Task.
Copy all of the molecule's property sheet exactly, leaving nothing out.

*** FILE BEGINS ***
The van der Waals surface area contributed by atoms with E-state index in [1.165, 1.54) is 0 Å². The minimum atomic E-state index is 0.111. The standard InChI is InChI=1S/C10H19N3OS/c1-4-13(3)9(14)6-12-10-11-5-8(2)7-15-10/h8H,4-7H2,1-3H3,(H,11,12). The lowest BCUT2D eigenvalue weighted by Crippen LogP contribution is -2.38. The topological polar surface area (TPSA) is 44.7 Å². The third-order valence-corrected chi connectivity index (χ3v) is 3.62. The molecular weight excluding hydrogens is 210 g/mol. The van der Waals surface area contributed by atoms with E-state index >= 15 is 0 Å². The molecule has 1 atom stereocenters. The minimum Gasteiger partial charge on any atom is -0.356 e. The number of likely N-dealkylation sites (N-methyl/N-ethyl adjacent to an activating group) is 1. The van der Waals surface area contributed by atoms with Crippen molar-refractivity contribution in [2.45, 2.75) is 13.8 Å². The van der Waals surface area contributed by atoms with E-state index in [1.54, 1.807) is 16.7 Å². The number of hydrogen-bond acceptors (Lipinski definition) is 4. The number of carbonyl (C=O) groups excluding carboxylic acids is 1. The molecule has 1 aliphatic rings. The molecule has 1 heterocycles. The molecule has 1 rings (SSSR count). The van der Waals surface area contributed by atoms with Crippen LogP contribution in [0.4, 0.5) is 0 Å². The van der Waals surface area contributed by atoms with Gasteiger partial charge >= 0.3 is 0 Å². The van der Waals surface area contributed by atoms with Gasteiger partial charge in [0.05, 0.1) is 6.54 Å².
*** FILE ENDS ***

The van der Waals surface area contributed by atoms with E-state index in [1.165, 1.54) is 0 Å². The minimum atomic E-state index is 0.111. The standard InChI is InChI=1S/C10H19N3OS/c1-4-13(3)9(14)6-12-10-11-5-8(2)7-15-10/h8H,4-7H2,1-3H3,(H,11,12). The lowest BCUT2D eigenvalue weighted by Crippen LogP contribution is -2.38. The topological polar surface area (TPSA) is 44.7 Å². The third-order valence-corrected chi connectivity index (χ3v) is 3.62. The molecular weight excluding hydrogens is 210 g/mol. The van der Waals surface area contributed by atoms with E-state index >= 15 is 0 Å². The molecule has 1 atom stereocenters. The minimum Gasteiger partial charge on any atom is -0.356 e. The number of likely N-dealkylation sites (N-methyl/N-ethyl adjacent to an activating group) is 1. The van der Waals surface area contributed by atoms with Crippen molar-refractivity contribution in [2.45, 2.75) is 13.8 Å². The van der Waals surface area contributed by atoms with E-state index in [1.54, 1.807) is 16.7 Å². The number of hydrogen-bond acceptors (Lipinski definition) is 4. The number of carbonyl (C=O) groups excluding carboxylic acids is 1. The molecule has 1 aliphatic rings. The molecule has 1 heterocycles. The molecule has 1 rings (SSSR count). The van der Waals surface area contributed by atoms with Crippen LogP contribution in [0.4, 0.5) is 0 Å². The van der Waals surface area contributed by atoms with Gasteiger partial charge >= 0.3 is 0 Å². The van der Waals surface area contributed by atoms with Gasteiger partial charge in [0.05, 0.1) is 6.54 Å².